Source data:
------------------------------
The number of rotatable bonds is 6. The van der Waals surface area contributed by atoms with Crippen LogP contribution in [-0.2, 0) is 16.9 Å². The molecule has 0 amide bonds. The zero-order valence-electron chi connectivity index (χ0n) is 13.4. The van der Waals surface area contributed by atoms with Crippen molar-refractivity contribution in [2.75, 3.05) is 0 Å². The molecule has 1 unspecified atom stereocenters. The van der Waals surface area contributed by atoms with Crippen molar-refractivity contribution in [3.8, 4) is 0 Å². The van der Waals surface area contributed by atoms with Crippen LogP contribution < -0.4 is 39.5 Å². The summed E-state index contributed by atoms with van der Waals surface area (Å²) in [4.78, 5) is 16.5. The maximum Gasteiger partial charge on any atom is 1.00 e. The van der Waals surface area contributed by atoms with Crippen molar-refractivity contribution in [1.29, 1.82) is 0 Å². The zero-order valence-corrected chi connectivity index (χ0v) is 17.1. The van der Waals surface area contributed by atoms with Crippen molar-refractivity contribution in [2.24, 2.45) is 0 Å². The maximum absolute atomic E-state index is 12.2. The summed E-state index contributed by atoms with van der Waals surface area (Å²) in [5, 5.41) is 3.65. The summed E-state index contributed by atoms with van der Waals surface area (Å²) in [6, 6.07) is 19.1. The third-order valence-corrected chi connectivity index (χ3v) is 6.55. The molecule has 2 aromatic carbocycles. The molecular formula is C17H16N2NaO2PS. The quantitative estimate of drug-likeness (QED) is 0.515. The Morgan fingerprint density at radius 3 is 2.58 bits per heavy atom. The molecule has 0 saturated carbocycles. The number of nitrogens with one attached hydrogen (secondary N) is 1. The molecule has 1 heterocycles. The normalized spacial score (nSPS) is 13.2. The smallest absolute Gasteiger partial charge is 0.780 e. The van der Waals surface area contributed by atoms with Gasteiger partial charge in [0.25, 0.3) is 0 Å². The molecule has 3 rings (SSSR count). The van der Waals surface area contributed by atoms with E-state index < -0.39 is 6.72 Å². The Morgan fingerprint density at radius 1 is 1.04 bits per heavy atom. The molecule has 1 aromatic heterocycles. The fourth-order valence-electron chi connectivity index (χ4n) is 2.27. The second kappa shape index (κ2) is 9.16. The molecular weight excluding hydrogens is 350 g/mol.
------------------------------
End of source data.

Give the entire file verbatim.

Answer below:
The number of rotatable bonds is 6. The van der Waals surface area contributed by atoms with Crippen LogP contribution in [-0.2, 0) is 16.9 Å². The molecule has 0 amide bonds. The zero-order valence-electron chi connectivity index (χ0n) is 13.4. The van der Waals surface area contributed by atoms with Crippen molar-refractivity contribution in [2.75, 3.05) is 0 Å². The molecule has 1 unspecified atom stereocenters. The van der Waals surface area contributed by atoms with Crippen molar-refractivity contribution in [3.8, 4) is 0 Å². The van der Waals surface area contributed by atoms with Crippen LogP contribution < -0.4 is 39.5 Å². The summed E-state index contributed by atoms with van der Waals surface area (Å²) in [4.78, 5) is 16.5. The maximum Gasteiger partial charge on any atom is 1.00 e. The van der Waals surface area contributed by atoms with Crippen molar-refractivity contribution in [1.29, 1.82) is 0 Å². The zero-order valence-corrected chi connectivity index (χ0v) is 17.1. The van der Waals surface area contributed by atoms with Crippen molar-refractivity contribution in [2.24, 2.45) is 0 Å². The maximum absolute atomic E-state index is 12.2. The summed E-state index contributed by atoms with van der Waals surface area (Å²) in [5, 5.41) is 3.65. The summed E-state index contributed by atoms with van der Waals surface area (Å²) in [6, 6.07) is 19.1. The third-order valence-corrected chi connectivity index (χ3v) is 6.55. The molecule has 2 aromatic carbocycles. The molecular formula is C17H16N2NaO2PS. The quantitative estimate of drug-likeness (QED) is 0.515. The Morgan fingerprint density at radius 3 is 2.58 bits per heavy atom. The molecule has 0 saturated carbocycles. The number of nitrogens with one attached hydrogen (secondary N) is 1. The molecule has 1 heterocycles. The normalized spacial score (nSPS) is 13.2. The smallest absolute Gasteiger partial charge is 0.780 e. The van der Waals surface area contributed by atoms with Gasteiger partial charge in [0.25, 0.3) is 0 Å². The molecule has 3 rings (SSSR count). The van der Waals surface area contributed by atoms with E-state index < -0.39 is 6.72 Å². The Morgan fingerprint density at radius 1 is 1.04 bits per heavy atom. The molecule has 1 aromatic heterocycles. The fourth-order valence-electron chi connectivity index (χ4n) is 2.27. The second kappa shape index (κ2) is 9.16. The molecular weight excluding hydrogens is 350 g/mol.